I started by emailing local teacher users a complicated survey with date and time slots to sign up. I got one response. I then tried again, and said “Simply respond to this email saying ‘I’m interested in a visit!’” Twenty teachers responded. If you work in an office, you are less busy than teachers. (I’ve done both; I know.) So take the burden of scheduling on yourself.
I started organizing the visit program, but now Molly Cronin, our community manager, who is in contact with teachers near and far, leads the charge. No matter who it is, someone should own the moving parts since there are a lot of them. Scheduling visits for multiple members of the team at multiple classrooms requires some time investment. It can often take several days and email and phone exchanges to nail down a visit date. It’s also important to take note of what your staff might need to bring (like an ID) and how to find the teacher when you get there. Be patient and organized.
Once you’ve seen a teacher and students in action, you’ll have a lot of questions. To respect the flow of the school day and not pull teachers out of class, we’ve found our visits work best when we schedule time to talk right afterward. If you can’t do that, try to schedule a phone call with the teacher for later that day or week.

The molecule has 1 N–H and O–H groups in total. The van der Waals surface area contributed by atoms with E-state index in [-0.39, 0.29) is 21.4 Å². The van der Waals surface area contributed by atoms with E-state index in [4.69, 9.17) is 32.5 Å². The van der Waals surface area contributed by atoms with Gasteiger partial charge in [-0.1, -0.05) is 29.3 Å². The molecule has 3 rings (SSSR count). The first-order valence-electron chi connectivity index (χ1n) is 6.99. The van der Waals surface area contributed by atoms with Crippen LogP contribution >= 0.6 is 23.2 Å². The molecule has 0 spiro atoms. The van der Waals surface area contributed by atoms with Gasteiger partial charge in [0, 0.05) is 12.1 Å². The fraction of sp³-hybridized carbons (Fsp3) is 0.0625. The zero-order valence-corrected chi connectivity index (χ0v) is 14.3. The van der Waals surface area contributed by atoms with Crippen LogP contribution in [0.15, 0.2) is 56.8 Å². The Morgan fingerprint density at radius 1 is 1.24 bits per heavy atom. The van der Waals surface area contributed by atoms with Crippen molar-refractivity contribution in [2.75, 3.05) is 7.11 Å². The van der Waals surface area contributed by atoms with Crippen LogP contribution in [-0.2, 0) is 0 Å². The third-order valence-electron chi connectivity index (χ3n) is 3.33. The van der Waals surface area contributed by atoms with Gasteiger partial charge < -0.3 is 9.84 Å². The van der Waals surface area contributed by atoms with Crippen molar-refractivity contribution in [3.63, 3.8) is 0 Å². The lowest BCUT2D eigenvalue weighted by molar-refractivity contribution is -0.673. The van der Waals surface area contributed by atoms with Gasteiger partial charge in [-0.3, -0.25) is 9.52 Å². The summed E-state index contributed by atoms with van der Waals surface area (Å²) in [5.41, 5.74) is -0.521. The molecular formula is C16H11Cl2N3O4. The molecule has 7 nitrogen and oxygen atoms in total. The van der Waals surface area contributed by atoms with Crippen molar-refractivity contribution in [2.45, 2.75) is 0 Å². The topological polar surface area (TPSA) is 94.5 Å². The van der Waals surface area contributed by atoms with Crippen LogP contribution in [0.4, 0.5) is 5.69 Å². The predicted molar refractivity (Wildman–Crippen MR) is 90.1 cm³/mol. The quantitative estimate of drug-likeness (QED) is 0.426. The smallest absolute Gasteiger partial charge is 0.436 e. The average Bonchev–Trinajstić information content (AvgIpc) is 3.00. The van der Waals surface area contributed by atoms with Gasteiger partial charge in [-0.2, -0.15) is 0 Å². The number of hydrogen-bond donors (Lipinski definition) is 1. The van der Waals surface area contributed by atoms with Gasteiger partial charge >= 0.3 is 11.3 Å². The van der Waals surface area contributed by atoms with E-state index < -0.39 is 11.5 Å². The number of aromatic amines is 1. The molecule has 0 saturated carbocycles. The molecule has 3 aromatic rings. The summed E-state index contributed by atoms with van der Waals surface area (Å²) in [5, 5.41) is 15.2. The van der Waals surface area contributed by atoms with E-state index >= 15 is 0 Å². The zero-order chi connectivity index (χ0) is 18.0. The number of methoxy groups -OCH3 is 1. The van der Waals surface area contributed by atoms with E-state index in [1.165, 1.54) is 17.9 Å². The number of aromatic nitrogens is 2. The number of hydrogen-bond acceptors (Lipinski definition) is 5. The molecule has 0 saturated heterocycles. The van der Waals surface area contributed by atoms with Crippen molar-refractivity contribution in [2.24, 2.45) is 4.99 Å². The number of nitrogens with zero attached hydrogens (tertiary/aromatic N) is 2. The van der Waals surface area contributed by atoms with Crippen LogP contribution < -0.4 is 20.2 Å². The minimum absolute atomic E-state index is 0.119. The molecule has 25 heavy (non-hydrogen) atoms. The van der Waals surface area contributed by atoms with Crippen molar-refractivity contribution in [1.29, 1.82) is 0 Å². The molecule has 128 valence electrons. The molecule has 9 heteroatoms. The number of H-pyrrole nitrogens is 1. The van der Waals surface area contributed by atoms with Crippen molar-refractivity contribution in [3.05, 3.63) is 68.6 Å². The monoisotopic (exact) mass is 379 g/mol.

When I’m in the classroom, there is so much to see, and I’m constantly taking notes; I find that my notebook is littered with new ideas for product features or curricular ideas based on everything I observe. If a group from your office is visiting a classroom, debrief on the way back to see other viewpoints. And create a central repository to gather ideas and observations so they don't get lost after the excitement of the day.
It can be really emotional to see someone struggling with a part of the website in a real live classroom, and it’s tempting to come back and want to prioritize your idea or issue from your visit day immediately. Instead, use the visit as an impetus to investigate how other users may be reacting. And then check back in with that teacher for feedback when you're working on the feature inspired by the visit.
Any questions about setting a classroom visit up at your company? Feel free to get in touch!